Leto's aided by playing an appealing character and by the sure hand of director Steve James (Hoop Dreams). There are elements of the man's life worthy of criticism, but they're human beats in a life offering far more extraordinary accomplishments. James presents his story with the eye of a documentarian, but if anything that highlights the humanity of it all even stronger. From little man too small to play to revered and respected champion, it's a true underdog tale that continues to inspire and educate.

Buy Prefontaine on Blu-ray from Amazon or watch via Amazon video.

when saturday comes

When Saturday Comes (1996)

An average Joe gets a chance to play for Sheffield United, but average might not be good enough.

Underdog sports movies are filled with stories of normal folks getting a shot at glory in the big leagues, and most leave you cheering for the poor sap to overcome adversity and the odds. This little British comedy hews closer to the Korean one above in that regard, though, as our hero is something of a jerk. Director/co-writer Maria Giese isn't against making her hero somewhat unlikable in his quest for greatness, and if anything, that's part of the guy's charm. He is every bit an average bloke who works, drinks, screws, and occasionally burns some energy on the field. He's a good player unaware – or uninterested – in discovering if he's a great one.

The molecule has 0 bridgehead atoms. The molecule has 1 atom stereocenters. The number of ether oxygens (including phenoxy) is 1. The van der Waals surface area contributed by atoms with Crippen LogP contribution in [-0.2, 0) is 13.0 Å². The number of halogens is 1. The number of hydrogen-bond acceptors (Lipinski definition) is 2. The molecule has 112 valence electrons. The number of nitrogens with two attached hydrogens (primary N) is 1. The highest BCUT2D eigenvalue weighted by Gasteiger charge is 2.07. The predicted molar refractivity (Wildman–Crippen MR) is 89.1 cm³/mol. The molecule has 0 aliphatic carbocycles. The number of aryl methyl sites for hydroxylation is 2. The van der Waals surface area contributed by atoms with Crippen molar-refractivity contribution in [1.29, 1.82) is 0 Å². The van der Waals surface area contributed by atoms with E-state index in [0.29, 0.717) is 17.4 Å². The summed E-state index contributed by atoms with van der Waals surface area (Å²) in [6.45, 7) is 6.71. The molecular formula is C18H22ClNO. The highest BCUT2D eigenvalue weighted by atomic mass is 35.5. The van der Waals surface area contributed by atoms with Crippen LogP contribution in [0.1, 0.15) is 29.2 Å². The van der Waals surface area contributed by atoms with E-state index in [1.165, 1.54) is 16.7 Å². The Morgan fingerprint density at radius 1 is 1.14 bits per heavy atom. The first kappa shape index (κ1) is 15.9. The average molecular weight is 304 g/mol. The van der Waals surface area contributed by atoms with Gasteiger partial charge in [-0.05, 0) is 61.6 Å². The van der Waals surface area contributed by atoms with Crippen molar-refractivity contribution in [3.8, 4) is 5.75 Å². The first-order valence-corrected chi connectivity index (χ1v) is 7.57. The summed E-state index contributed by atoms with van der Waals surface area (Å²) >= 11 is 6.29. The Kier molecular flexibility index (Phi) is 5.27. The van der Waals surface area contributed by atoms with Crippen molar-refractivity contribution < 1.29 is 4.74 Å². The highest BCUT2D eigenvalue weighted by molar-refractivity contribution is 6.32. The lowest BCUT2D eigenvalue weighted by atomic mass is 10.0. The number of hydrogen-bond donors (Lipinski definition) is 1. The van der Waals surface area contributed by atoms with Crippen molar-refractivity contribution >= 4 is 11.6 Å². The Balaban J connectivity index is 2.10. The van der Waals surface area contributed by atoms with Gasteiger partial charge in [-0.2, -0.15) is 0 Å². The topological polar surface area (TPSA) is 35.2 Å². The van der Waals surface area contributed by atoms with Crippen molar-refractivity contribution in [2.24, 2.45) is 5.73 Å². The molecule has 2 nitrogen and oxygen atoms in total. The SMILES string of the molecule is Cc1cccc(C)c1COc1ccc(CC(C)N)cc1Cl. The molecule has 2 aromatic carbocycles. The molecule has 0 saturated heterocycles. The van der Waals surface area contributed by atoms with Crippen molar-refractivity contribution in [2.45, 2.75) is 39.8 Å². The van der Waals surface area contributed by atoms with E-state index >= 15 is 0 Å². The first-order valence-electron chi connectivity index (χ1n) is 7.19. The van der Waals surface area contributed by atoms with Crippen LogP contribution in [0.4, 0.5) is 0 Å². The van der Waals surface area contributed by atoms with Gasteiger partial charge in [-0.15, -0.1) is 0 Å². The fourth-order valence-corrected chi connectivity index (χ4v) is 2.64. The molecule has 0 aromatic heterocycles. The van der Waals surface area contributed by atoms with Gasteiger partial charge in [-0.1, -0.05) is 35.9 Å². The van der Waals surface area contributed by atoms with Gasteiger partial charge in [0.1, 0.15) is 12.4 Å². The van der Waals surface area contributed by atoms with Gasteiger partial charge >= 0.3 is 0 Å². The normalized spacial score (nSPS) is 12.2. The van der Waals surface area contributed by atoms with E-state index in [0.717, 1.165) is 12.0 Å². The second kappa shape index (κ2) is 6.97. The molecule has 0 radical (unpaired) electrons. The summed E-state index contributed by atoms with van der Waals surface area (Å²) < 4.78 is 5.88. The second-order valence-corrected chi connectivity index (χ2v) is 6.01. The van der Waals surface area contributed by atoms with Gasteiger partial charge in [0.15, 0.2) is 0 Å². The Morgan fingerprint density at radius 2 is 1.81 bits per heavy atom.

It's worth noting that Sean Bean plays the lead here, and while his violent mid-game beheading in the third act feels out of place in an otherwise lightweight narrative, it shouldn't surprise anyone who's been following his career.

When Saturday Comes is not currently available in the U.S.

tin cup

Tin Cup (1996)

A washed up golfer feels inspired by a love of the game and the love for a woman to take another swing at the pro circuit.

As the highest-grossing film on this list ,the odds are that many of you have seen it, but I've spoken with enough people who've avoided it for various reasons – golf is boring, they inexplicably don't like Kevin Costner, Rene Russo killed their mother – to warrant its inclusion here. Also, and I don't say this lightly, it's Costner's best sports-related movie. (The baseball ones are mostly great, but yes, this one is better.) Director/co-writer Ron Shelton (Bull Durham) crafts a film that's rich in character, witty and laugh-out-loud funny, very sexy, and fantastic enough to leave me wanting more even after its over two hour running time. Toss in Don Johnson going full bastard and you have an endlessly re-watchable sports comedy that scratches every itch.